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Roche's Avastin Fails to Help Early-Stage Colon Cancer Patients in Study

Roche Holding AG’s Avastin tumor medicine failed to meet the main goal of a late-stage study in early colon cancer.

A combination of Avastin and chemotherapy given immediately after surgery didn’t extend disease-free survival compared with chemotherapy alone, Basel, Switzerland-based Roche said today in a statement. Preliminary data from the study suggest that chemotherapy alone is more effective in treating the tumors, Roche said.

While the company hoped the benefit of giving Avastin seen in studies of late-stage colorectal cancer would “translate to the early setting, it is becoming increasingly clear that the effects of Avastin are different in the metastatic and early disease settings” in colon cancer, Hal Barron, chief medical officer at Roche, said in the statement.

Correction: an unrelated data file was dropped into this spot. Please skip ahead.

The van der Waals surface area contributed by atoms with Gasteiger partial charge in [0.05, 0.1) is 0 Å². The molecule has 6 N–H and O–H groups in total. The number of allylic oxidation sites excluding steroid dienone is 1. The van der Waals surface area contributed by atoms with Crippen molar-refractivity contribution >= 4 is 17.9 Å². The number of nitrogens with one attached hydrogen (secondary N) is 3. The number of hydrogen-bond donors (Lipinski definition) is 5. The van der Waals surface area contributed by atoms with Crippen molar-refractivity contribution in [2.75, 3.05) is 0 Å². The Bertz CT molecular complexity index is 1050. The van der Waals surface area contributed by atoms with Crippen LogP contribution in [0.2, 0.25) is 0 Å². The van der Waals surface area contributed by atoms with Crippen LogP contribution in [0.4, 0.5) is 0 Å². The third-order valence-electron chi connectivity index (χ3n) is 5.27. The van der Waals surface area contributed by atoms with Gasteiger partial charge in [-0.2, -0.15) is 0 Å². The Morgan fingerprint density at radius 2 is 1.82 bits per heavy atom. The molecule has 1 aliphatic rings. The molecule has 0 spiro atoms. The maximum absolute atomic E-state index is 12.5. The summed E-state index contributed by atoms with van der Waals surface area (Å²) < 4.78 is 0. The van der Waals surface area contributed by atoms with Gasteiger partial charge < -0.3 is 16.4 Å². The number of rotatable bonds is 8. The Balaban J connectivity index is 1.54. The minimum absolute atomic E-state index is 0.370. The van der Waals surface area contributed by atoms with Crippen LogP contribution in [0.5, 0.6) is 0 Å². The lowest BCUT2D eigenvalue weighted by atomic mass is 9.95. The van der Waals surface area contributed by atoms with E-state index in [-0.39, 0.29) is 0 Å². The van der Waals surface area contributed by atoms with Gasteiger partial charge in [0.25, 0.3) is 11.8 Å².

The company said it is examining data from this and another study looking at a similar use of the drug to “help define the next steps” for the development of Avastin in this use.

The Food and Drug Administration yesterday said it needed more data to decide whether Avastin, in combination with certain chemotherapies, should gain approval for initial treatment of breast cancer that has spread. The regulator, which had been expected to decide by yesterday, said it would now take action by Dec. 17.

Drug Failure

Avastin in 2008 won the accelerated approval for use of the drug in breast cancer with the chemotherapy treatment paclitaxel. The FDA may be debating whether to revoke that 2008 decision after an advisory panel in July voted 12 to 1 in favor of rescinding approval.

Study data required to convert the accelerated approval to standard approval failed to convince the panel that the drug had a “clinically meaningful” benefit over chemotherapy alone in terms of its ability to keep cancer at bay. The drug also failed to prolong survival and was associated with increased serious side effects, the panel found.

Avastin generated 1.73 billion Swiss francs ($1.71 billion) in revenue during the second quarter. The medicine was developed by the company’s South San Francisco, California-Genentech unit, fully acquired by the European drugmaker last year for $46.8 billion.

To contact the reporter on this story: Carey Sargent at csargent3@bloomberg.net

To contact the editor responsible for this story: Phil Serafino at pserafino@bloomberg.net

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